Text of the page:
More Work to Do
Yesterday, I found myself being frustrated at a social media post that expressed a less-than-favorable opinion of the EL Education curriculum, specific to the Modules. As I read the equally unfavorable comments that poured in after the original post, my heart sank. I felt like I was sitting on a cracking branch. The one thing that was abundantly clear is that we (as a nation) still have a lot of work to do around building an understanding around effective literacy instruction. A lot.
I didn’t respond to the post, as it was not posted on a reputable online community such as those hosted by EL Education or Open Up Resources, and I currently choose not to contribute to “pop-up” groups. For those who are fortunate to teach with the EL Education curriculum, keep doing the work. Keep learning right along with your students. Remember what Louisa Moats tells us: “Teaching Reading is Rocket Science.” It ain’t gonna’ be easy. Whether you are new to the curriculum or a veteran teacher of it, a great place to frame/reframe your thinking lies within this Open Up Resources Blogpost: Things I Wish I Had Known.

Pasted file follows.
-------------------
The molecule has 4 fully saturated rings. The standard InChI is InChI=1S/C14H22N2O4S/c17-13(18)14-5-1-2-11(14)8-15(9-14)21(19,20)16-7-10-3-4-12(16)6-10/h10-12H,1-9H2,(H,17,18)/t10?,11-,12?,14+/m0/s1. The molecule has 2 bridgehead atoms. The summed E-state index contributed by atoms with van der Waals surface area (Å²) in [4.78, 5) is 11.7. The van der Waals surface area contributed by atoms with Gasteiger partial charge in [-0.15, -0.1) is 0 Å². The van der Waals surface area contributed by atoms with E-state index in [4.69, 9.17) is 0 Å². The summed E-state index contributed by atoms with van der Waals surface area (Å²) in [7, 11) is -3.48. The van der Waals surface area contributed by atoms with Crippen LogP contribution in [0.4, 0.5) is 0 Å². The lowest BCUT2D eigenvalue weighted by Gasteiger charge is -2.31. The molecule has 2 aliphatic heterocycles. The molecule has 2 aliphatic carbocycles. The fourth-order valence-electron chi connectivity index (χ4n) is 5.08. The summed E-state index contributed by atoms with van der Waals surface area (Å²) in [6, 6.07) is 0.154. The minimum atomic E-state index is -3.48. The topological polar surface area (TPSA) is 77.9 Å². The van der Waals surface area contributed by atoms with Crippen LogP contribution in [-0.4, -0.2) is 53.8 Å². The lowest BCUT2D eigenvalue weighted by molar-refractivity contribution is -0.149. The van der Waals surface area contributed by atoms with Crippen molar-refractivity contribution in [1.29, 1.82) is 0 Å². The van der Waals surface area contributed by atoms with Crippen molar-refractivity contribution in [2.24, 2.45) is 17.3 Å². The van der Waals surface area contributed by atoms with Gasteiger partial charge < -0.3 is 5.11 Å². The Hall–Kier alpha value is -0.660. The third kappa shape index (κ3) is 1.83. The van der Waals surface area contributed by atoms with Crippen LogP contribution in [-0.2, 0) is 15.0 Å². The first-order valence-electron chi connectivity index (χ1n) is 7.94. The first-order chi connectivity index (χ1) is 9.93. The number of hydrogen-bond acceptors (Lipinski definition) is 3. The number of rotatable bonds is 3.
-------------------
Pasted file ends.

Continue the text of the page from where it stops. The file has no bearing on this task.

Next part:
The Simple View of Reading
Much of the work (referred to in the first paragraph) has to do with the Language Comprehension side of the Simple View of Reading. Despite amazing efforts by so many structured literacy advocates, their is still a huge gap in the knowledge base that makes up the Science of Reading and the knowledge that our educators hold. It’s frightening, frustrating, and infuriating. But, we will keep doing the work. Day by day, minute by minute, second by second, we will keep doing the work.
The good news is that educators seem to be grasping an understanding of some elements of structured literacy, specifically the Decoding side of the Simple View of Reading equation. Although too many still see that decoding side as strictly Phonics instruction (it’s not just Phonics instruction – thank you, Right to Read Project!), many are still ignoring the Language Comprehension side of the equation. Thank you, Natalie Wexler, for your continued focus on the importance of knowledge building, an essential component of Language Comprehension! My post today focuses on spelling, which is addressed on both sides of the equation.